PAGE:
Kudos to the scout master for being willing to take him back. He must really love kids. I'm with Witz, I'd try again. But I'd also talk to difficult child about how the leader may have felt, and the fact that he isn't giving up on him. Maybe... difficult child can start to learn some empathy from this situation. {{{Hugs}}}
  12. crazymama30

    crazymama30 Active Member

    I have avoided scouts like the plague. It would just be sensory over load for difficult child, or he would want to show off for everyone and then disaster would strike. If he wants to try again and the leader is willing, let him try. As long as you can handle him trying
  13. Wiped Out

    Wiped Out Well-Known Member Staff Member

    I'm sorry it went so badly. Interestingly enough difficult child asked today why we didn't sign him up for boy scouts. I know for him it would never work. Luckily I was able to tell him we didn't sign him up because he hadn't asked.
  14. flutterbee

    flutterbee Guest

    I'd give the scout leader a big hug for trying again and being so understanding. I'd definitely try again.

    My thoughts when I read his response to the scout leader was that it's a defense mechanism. Low self-esteem, anxiety, a combination or whatever...when he feels like he's being put on the spot, he's going to put up that wall and 'get' you before you 'get' him...that tough guy exterior to hide the fragile guy on the inside. If it is at all related to that, success in a group - this or another - might help him with that. If a group this size is too much, look for a smaller group, a special needs group or even something like Big Brother's.

    Of course, I could be way off base here. It was just my initial thought.
  15. susiestar

    susiestar Roll With It

    My difficult child tried scouts when he was in 1st grade. EF named B was into Scouts. EF's dad was the assistant leader. Mom's were supposed to let go and leave the kids there. Dad's could stay, but EF's dad wanted it to be "guy time" as lots of the kids never got time iwth Dads, or other adult male influences.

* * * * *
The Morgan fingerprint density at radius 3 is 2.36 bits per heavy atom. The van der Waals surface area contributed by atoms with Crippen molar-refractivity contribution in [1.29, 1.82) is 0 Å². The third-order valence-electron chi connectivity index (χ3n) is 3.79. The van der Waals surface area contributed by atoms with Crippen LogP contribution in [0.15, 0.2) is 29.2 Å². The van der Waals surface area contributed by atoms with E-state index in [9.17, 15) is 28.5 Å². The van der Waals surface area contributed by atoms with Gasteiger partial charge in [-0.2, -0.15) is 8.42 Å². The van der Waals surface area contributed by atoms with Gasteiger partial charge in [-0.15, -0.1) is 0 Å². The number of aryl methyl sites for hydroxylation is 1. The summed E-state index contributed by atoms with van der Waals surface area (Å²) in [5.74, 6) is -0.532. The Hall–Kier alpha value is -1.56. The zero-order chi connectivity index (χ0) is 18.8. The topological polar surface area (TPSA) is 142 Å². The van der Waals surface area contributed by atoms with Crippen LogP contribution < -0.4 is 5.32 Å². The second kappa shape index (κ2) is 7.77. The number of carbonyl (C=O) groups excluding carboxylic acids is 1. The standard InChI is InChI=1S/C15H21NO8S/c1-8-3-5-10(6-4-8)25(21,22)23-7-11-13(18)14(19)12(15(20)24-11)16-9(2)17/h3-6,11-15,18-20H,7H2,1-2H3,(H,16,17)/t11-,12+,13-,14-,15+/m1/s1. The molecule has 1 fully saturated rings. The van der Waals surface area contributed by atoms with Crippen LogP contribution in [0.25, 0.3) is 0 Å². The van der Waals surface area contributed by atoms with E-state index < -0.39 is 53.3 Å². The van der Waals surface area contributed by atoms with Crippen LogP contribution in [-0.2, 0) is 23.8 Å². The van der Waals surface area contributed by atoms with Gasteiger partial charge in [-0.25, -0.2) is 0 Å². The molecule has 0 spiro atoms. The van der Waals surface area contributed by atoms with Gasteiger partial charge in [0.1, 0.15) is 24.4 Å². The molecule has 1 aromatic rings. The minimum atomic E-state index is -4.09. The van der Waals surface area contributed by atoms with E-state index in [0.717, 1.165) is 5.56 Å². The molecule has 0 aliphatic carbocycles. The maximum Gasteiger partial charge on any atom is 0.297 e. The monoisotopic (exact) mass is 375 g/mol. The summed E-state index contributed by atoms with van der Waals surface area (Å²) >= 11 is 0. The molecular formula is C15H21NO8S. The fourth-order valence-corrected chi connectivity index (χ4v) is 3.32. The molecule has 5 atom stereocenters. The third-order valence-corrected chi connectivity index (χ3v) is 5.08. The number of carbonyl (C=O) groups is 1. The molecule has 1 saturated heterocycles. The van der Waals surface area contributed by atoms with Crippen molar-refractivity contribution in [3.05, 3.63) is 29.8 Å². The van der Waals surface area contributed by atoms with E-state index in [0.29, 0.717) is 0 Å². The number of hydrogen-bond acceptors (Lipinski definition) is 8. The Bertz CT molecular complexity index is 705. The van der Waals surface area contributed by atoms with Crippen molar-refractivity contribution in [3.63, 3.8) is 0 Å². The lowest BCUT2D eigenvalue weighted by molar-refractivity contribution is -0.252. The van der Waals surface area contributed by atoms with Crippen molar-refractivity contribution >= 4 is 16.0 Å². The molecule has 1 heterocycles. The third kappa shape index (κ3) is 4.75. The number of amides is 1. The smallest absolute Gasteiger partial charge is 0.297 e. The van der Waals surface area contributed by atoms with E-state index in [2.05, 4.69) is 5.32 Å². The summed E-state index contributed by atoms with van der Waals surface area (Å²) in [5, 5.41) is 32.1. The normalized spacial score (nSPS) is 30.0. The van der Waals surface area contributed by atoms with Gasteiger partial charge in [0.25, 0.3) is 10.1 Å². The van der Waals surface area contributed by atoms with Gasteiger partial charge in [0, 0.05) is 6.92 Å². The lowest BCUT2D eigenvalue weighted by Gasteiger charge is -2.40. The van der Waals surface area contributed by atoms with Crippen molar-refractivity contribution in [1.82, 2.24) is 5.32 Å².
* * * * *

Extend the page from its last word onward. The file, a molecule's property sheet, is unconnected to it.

EF's mom (who I liked) called after the 2nd meeting. Said she needed to talk, and hoped I wouldn't get upset.

    I knew at that point things hadn't gone well!!!

    Apparently my lovely, precious, adorable difficult child started rolling around on the floor while they tried to teach them something. Then started marching around telling them he would not recite any pledge and they could not make an "automoton" out of him. I think I spelled it wrong. The dads all thought my son was extremely disturbed (none of htem knew he was jsut using a big word for robot - at least in his mind)and rather scary.

    Your son is not the only one who has a hard time, my son never again tried the scouts, though many people tried to talk me into trying it again.

    At least your son sees what he did was not appropriate. My little dictionary reading 6yo would NEVER have admitted that to me. He truly felt he was smarter than these men, and so he would never have admitted his behavior was wrong.


    Susie in OK
    me- 37- fibro, migraines, depression, on new medications including lidoderm patch, pain medications managed by doctor, and prozac.